Prof. Dr. Andreas Hüttemann (Cologne)
& Prof. Dr. Gerhard Schurz (Düsseldorf)
Dr. Christian Löw (Cologne)
In philosophy of science, laws are usually believed to stand in a tight conceptual relation to many important key concepts such as causation, explanation, confirmation, determinism, counterfactuals etc. Traditionally, philosophers of science have focused on physical laws, which were taken to be at least true, universal statements that support counterfactual claims. Yet, although this claim about laws might be true w.r.t. physics, laws in the special sciences (such as biology, psychology, economics etc.) appear to have – maybe not surprisingly – different features than the laws of physics. Special science laws are usually taken to “have exceptions”, to be “local”, to be “non-universal” or “to be ceteris paribus laws”.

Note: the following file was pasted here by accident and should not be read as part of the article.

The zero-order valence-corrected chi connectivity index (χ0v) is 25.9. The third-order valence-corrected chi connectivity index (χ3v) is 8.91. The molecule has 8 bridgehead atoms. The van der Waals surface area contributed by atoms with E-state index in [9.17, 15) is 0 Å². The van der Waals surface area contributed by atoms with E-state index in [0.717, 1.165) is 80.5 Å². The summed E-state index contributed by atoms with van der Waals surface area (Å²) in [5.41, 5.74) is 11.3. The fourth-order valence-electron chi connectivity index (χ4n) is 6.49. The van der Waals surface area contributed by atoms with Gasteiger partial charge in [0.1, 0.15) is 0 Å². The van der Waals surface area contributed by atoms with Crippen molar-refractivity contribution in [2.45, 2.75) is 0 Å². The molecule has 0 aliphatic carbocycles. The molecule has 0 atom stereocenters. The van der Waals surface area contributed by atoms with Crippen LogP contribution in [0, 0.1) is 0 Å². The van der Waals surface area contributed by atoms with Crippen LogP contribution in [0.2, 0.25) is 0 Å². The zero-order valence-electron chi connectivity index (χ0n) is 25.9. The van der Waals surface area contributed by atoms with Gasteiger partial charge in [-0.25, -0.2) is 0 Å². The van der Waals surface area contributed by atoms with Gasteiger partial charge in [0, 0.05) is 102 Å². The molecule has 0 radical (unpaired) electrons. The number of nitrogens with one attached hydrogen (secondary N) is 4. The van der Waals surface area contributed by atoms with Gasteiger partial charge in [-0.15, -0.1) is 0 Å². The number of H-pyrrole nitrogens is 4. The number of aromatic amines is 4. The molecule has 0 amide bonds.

This project deals with following issues concerning laws in the special sciences:
- How do the laws of physics differ from the laws of the special sciences?
- What are the truth-conditions of laws in the special sciences?
- How can laws in the special sciences be tested?
- What is an adequate metaphysical account of special science laws?
- What role do these laws play in the causal claims of special sciences?